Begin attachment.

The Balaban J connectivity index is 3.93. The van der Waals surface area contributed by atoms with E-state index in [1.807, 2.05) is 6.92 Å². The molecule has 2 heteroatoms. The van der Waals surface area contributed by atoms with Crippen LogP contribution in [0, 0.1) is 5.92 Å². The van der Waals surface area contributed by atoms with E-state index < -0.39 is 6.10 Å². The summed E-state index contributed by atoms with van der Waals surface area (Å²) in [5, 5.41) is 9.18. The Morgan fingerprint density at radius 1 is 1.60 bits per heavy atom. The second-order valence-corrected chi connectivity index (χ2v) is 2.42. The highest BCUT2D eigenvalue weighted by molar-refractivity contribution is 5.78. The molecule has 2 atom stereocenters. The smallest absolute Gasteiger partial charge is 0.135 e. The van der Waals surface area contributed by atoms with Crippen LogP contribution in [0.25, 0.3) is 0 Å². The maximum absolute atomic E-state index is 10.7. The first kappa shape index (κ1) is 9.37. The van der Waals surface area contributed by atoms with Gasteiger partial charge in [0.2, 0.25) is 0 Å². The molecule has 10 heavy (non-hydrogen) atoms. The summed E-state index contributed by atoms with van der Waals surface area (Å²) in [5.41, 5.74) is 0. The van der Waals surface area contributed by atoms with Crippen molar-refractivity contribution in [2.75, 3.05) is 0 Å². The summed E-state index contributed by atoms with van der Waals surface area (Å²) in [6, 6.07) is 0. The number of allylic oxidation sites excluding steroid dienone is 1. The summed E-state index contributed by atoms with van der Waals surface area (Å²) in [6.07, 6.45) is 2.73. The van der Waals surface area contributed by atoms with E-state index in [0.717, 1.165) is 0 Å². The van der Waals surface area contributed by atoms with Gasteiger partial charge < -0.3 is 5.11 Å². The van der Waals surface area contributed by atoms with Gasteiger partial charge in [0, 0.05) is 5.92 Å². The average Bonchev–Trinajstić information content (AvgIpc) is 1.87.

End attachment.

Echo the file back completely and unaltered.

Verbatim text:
The Balaban J connectivity index is 3.93. The van der Waals surface area contributed by atoms with E-state index in [1.807, 2.05) is 6.92 Å². The molecule has 2 heteroatoms. The van der Waals surface area contributed by atoms with Crippen LogP contribution in [0, 0.1) is 5.92 Å². The van der Waals surface area contributed by atoms with E-state index < -0.39 is 6.10 Å². The summed E-state index contributed by atoms with van der Waals surface area (Å²) in [5, 5.41) is 9.18. The Morgan fingerprint density at radius 1 is 1.60 bits per heavy atom. The second-order valence-corrected chi connectivity index (χ2v) is 2.42. The highest BCUT2D eigenvalue weighted by molar-refractivity contribution is 5.78. The molecule has 2 atom stereocenters. The smallest absolute Gasteiger partial charge is 0.135 e. The van der Waals surface area contributed by atoms with Crippen LogP contribution in [0.25, 0.3) is 0 Å². The maximum absolute atomic E-state index is 10.7. The first kappa shape index (κ1) is 9.37. The van der Waals surface area contributed by atoms with Gasteiger partial charge in [0.2, 0.25) is 0 Å². The molecule has 10 heavy (non-hydrogen) atoms. The summed E-state index contributed by atoms with van der Waals surface area (Å²) in [5.41, 5.74) is 0. The van der Waals surface area contributed by atoms with Crippen molar-refractivity contribution in [2.75, 3.05) is 0 Å². The summed E-state index contributed by atoms with van der Waals surface area (Å²) in [6, 6.07) is 0. The number of allylic oxidation sites excluding steroid dienone is 1. The summed E-state index contributed by atoms with van der Waals surface area (Å²) in [6.07, 6.45) is 2.73. The van der Waals surface area contributed by atoms with E-state index in [0.717, 1.165) is 0 Å². The van der Waals surface area contributed by atoms with Gasteiger partial charge < -0.3 is 5.11 Å². The van der Waals surface area contributed by atoms with Gasteiger partial charge in [0, 0.05) is 5.92 Å². The average Bonchev–Trinajstić information content (AvgIpc) is 1.87.